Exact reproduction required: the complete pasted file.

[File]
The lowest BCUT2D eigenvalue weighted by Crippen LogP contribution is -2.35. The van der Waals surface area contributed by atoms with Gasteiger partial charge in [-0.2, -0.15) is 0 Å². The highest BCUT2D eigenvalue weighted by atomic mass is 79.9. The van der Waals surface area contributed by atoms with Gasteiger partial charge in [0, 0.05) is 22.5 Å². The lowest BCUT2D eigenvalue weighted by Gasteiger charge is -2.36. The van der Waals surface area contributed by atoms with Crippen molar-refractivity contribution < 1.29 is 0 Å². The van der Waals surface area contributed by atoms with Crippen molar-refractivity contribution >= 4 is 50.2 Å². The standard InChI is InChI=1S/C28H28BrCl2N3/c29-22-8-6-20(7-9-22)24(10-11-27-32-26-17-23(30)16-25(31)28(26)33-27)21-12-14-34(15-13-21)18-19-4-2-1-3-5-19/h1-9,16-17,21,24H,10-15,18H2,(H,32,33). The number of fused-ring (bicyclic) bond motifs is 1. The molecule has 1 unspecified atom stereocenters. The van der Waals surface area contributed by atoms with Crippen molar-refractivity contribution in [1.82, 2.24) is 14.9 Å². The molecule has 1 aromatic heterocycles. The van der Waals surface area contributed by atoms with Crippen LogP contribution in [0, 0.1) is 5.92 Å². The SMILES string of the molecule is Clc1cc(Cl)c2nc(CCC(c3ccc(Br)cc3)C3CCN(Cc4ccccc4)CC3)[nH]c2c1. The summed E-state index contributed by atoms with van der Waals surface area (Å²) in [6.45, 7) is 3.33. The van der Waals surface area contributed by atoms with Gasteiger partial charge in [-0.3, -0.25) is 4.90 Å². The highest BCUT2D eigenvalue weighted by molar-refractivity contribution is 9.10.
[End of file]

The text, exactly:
The lowest BCUT2D eigenvalue weighted by Crippen LogP contribution is -2.35. The van der Waals surface area contributed by atoms with Gasteiger partial charge in [-0.2, -0.15) is 0 Å². The highest BCUT2D eigenvalue weighted by atomic mass is 79.9. The van der Waals surface area contributed by atoms with Gasteiger partial charge in [0, 0.05) is 22.5 Å². The lowest BCUT2D eigenvalue weighted by Gasteiger charge is -2.36. The van der Waals surface area contributed by atoms with Crippen molar-refractivity contribution < 1.29 is 0 Å². The van der Waals surface area contributed by atoms with Crippen molar-refractivity contribution >= 4 is 50.2 Å². The standard InChI is InChI=1S/C28H28BrCl2N3/c29-22-8-6-20(7-9-22)24(10-11-27-32-26-17-23(30)16-25(31)28(26)33-27)21-12-14-34(15-13-21)18-19-4-2-1-3-5-19/h1-9,16-17,21,24H,10-15,18H2,(H,32,33). The number of fused-ring (bicyclic) bond motifs is 1. The molecule has 1 unspecified atom stereocenters. The van der Waals surface area contributed by atoms with Crippen molar-refractivity contribution in [1.82, 2.24) is 14.9 Å². The molecule has 1 aromatic heterocycles. The van der Waals surface area contributed by atoms with Crippen LogP contribution in [0, 0.1) is 5.92 Å². The SMILES string of the molecule is Clc1cc(Cl)c2nc(CCC(c3ccc(Br)cc3)C3CCN(Cc4ccccc4)CC3)[nH]c2c1. The summed E-state index contributed by atoms with van der Waals surface area (Å²) in [6.45, 7) is 3.33. The van der Waals surface area contributed by atoms with Gasteiger partial charge in [-0.3, -0.25) is 4.90 Å². The highest BCUT2D eigenvalue weighted by molar-refractivity contribution is 9.10.